The 700R still uses its proven fuel-injected single cylinder engine, the powerplant completely unchanged for 2013. The big piston thumps inside the 102 x 84mm bore and stroke with a 9.2:1 compression ratio. It’s anything but a slow-revving big-bore. Yamaha introduced needle bearing rocker arms in 2006 which helped drop friction by 50% over the previous model. What we have today is a smooth but quick-revving powerplant that oozes torque across the rpm range. Dual counterbalancers keep it smooth and riding the Raptor is a pleasant experience. It’s more than willing to chug along lazily or wick up the pace and do work with its five-speed transmission. The trails at our ride location were nearly perfect for third gear all day long. A few long stretches allowed fourth and heading for gravel roads maxed top speed in fifth. The tranny shifts without issue and gearing is pretty good. The gap between third and fourth is a bit tall at times, but the powerful engine is more than capable of pulling a tall cog. Having reverse in the gearbox is a nice addition as well. At a claimed 422 pounds (wet), having to muscle the 700R in a bind isn’t ideal.
Our ride site at East Fort Rock OHV area outside of Bend, Oregon ranged from approximately 4400-6400 feet of elevation. We never had to worry about the altitude with convenient fuel injection. Having the ability to jaunt over to the coast and shred the dunes without swapping jets is priceless, and the EFI system is one of the most important things to Raptor owners, according to a Yamaha study.
In addition to the blue/white Raptor 700R and Special Edition, Yamaha also offers a Raptor 700. This machine is a more affordable version of the 700R which is made possible by using lower-spec suspension. The front shocks are non-piggyback designs without compression or rebound adjustment. The rear is the same shock as used on the R model but without the compression and rebound adjustment. Another difference is the front brake lever which is fixed-position. Buyers will get two sets of graphics to choose from and a very palatable pricetag of $7699. Yamaha only let us saddle up the R model, but the 2013 Raptors are heavy-duty fun and offer unique performance in the sport quad market. Another budget-friendly option creates an even wider spread of Yamaha sport ATVs. Families can choose from the Raptor 90, 125, 250, 350, 700, 700R and 700R SE, plus the YFZ450 and YFZ450R. These models provide something for everyone with pricetags ranging from $2699 to $8799.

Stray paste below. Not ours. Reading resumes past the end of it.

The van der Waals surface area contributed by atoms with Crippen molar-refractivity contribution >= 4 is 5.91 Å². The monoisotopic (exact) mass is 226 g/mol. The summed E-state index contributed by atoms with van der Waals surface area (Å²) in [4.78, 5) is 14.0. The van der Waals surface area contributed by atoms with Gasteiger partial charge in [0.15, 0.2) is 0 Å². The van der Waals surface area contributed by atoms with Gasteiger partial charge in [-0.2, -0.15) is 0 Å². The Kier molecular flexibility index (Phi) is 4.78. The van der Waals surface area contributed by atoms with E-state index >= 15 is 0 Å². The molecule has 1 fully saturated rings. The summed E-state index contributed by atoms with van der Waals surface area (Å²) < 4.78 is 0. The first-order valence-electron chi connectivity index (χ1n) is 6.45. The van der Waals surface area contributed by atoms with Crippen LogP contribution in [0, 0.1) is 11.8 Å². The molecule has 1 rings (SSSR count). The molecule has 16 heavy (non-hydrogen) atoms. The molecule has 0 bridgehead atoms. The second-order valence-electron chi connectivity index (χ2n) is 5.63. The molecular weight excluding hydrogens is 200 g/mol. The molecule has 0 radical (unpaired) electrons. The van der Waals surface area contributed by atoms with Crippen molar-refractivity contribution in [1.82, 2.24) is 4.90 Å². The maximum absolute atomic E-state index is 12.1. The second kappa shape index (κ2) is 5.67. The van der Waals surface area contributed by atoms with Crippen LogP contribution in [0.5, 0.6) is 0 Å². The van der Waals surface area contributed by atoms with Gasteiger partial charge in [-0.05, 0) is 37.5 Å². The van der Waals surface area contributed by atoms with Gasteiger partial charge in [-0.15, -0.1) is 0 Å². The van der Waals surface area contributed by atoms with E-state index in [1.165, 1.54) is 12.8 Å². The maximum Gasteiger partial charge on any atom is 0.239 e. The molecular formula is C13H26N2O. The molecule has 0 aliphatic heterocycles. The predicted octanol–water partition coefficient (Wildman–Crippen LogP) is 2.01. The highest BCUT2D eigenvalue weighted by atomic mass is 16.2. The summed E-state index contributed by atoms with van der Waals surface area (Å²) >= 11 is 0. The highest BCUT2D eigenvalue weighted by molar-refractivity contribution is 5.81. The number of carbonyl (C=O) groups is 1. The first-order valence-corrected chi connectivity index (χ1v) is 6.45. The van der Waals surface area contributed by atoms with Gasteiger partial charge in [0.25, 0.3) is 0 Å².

There haven’t been a huge amount of changes to the Raptor, but the ones that were made for ’13 are important for several reasons. First off, it demonstrates Yamaha’s ongoing dedication to the big-bore sport ATV. In challenging economic times, seeing smart upgrades is important for consumers. Also, the Raptor 700 and 700R are now assembled in the USA., which shows the Japanese giant’s emphasis on the American market. Plenty of OEMs are moving production facilities outside of the US, but Yamaha has been investing in the Yamaha Motor Manufacturing Corp of America (YMMC), located in Newnan, Georgia, for the past decade. The Rhino UTV and many utility ATVs have been assembled in Georgia for years, but since 2010 Yamaha has been implementing the ATV Production Transfer Strategy. Now all of the 4×4 quads and SxS production are at YMCC, and the Raptor 700R is the first sport ATV built in America. And finally, the introduction of the Raptor 700 and the cost-saving moves with the 700R and SE models is proof that the move to YMMC has helped Yamaha connect to American riders, listening to what they value and implementing that with new model designs.
The Raptor 700R is as amazing as ever. Yamaha has every right to be proud of its new production strategy and has found a way to offer improved performance for less price. We’re looking forward to a chance to sample the new 700, but the king of the Raptor family is still one of the best all-around sport ATVs available in any shape or size.